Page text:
clipped from

A genetic study of modern Maltese poves that half of them carry Phoenician genetic identifiers and their language seems to be very close to the Lebanese language.

The National Geographic study, discussed elsewhere in this site, made some remakable discoveries regarding the ethnic origin of the Maltese people. Science and genetics came to prove what history could not make certain. Despite the claims that upon the Arab occupation of Malta it was vacated of
ALL its inhabitants around the year AD 869, carrying ‘one and all’ into
slavery and leaving no Punic or Latin survivors behind, genetics prove this to be untrue. The National Geographic study indicates that more than half of the Y chromosome lineages in today’s Maltese population came in with the Phoenicians, and there is a very close genetic relationship between the Maltese and the Lebanese Phoenicians.

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  1. realistic bird Says:


    Well that is surprising. I found the link to the Lebanese language funny especially this part: “Furthermore, calling both of the languages Arabic would confuse those outside Lebanon. They will think that we speak Arabic in Lebanon, and they will be driven to learn the Arabic language.” Lebanese is a version of dialect of the Arabic language contrary to what he says so it is Arabic and besides the Lebanese learn classical Arabic in school as their official language mentioned in the article also. True there are some words different from one Arab country to the next but they understand each other. Umm there is no explanation what this language constitutes of and its grammar or vocabulary since it is simply spoken by the Lebanese and not taught formally. So if he wants to fix the problem of Lebanese in the Diaspora then teach them Arabic and in the school talk to them with the Lebanese dialect so they get used to it.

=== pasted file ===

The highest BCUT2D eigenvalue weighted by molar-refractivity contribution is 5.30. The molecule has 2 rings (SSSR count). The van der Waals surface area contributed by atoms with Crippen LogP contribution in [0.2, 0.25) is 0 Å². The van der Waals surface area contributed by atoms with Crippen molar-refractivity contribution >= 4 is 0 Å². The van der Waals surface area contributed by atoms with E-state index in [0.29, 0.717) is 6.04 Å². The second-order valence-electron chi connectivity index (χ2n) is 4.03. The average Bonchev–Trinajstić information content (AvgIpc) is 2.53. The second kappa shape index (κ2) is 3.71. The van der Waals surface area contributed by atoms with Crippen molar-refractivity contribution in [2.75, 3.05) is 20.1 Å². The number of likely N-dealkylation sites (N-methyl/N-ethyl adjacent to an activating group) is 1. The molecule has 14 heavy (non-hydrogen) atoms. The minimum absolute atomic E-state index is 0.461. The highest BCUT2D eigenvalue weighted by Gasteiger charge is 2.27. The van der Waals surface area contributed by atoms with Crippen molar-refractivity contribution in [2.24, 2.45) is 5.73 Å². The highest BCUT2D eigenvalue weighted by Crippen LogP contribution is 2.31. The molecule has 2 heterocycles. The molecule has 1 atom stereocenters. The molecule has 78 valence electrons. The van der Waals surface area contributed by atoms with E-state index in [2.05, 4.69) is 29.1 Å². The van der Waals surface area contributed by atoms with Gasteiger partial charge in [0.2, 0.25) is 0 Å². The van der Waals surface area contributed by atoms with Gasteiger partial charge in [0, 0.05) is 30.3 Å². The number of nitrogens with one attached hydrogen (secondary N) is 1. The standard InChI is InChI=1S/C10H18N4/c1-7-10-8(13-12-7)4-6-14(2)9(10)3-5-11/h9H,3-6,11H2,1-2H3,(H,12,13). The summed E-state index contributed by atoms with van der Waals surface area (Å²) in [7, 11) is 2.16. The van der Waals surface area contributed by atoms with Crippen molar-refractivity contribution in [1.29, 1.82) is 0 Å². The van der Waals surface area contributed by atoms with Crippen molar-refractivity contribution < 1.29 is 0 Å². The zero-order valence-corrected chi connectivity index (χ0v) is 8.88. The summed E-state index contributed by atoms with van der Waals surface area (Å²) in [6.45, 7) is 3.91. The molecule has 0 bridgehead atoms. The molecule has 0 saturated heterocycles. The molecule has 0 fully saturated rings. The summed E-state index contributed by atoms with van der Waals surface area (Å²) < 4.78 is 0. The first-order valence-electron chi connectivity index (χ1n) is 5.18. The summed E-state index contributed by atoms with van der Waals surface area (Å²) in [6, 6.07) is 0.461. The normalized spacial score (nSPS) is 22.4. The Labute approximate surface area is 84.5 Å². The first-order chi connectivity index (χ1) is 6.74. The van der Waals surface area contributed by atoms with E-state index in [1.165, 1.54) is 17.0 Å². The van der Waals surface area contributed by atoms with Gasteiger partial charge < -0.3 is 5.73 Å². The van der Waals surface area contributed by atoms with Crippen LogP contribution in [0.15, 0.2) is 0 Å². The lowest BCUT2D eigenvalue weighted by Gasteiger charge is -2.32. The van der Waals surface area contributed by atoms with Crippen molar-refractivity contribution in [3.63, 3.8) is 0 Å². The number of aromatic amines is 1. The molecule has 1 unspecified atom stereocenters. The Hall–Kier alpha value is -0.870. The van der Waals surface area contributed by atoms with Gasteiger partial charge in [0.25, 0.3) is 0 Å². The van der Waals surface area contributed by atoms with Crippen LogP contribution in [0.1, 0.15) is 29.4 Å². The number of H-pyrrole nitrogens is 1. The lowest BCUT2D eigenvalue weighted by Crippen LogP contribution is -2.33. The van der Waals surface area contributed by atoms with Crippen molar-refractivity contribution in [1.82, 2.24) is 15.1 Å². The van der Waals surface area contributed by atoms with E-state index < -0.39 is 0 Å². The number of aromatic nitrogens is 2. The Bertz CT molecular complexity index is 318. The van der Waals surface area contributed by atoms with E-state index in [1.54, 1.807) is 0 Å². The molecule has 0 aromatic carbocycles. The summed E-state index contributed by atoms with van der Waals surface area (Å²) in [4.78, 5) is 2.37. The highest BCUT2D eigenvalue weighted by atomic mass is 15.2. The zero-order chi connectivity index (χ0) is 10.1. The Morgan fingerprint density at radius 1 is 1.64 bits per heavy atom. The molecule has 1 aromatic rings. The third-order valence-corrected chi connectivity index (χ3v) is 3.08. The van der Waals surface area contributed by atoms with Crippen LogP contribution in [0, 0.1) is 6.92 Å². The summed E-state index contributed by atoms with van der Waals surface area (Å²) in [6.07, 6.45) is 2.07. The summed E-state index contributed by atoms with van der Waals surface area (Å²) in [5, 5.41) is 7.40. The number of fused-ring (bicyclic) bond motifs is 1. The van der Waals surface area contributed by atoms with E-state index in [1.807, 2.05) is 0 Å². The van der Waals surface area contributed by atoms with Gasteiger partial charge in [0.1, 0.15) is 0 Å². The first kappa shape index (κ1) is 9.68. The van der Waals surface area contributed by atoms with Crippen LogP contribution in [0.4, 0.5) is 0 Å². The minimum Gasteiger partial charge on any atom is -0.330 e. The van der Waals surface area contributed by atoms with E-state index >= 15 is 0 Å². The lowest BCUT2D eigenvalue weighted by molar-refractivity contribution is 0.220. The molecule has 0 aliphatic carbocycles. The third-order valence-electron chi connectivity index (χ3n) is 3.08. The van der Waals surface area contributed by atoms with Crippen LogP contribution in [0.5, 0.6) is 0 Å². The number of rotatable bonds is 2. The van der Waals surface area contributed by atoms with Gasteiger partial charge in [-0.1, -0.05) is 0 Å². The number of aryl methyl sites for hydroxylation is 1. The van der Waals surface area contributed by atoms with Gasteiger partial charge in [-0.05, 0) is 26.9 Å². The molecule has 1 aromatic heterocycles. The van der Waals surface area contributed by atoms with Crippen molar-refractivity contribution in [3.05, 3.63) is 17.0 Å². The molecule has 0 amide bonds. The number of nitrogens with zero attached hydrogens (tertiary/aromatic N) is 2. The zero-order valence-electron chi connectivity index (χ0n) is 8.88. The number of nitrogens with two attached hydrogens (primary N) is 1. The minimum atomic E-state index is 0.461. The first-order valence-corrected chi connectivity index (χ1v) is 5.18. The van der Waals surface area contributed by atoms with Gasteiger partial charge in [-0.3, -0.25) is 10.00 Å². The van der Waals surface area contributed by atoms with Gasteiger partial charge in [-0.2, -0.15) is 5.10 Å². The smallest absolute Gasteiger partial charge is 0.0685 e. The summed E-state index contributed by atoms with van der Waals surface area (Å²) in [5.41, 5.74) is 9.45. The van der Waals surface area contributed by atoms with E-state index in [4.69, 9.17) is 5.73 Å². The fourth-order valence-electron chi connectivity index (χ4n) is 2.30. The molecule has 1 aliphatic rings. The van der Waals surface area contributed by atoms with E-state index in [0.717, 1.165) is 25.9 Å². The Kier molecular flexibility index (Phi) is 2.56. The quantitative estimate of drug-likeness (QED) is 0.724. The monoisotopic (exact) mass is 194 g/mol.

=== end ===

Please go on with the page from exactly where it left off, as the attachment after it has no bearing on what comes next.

Thanks for the info 🙂

    • Dear friend,.
      This is a very complex historical and linguistic matter. If you are interested I can provide certain information as to the grammar etc., of the Phoenician Language. Please note that most of the Semitic languages, including Aramaic, Arabic, and Hebrew are very closely related to Phoenician.
      Kinde regards.

  2. realistic bird Says:

    Indeed it is complex. If it is no trouble I would like to know more about the subject. I’m from Lebanon and saw many flaws in the arguments presented by the article about the Lebanese language.


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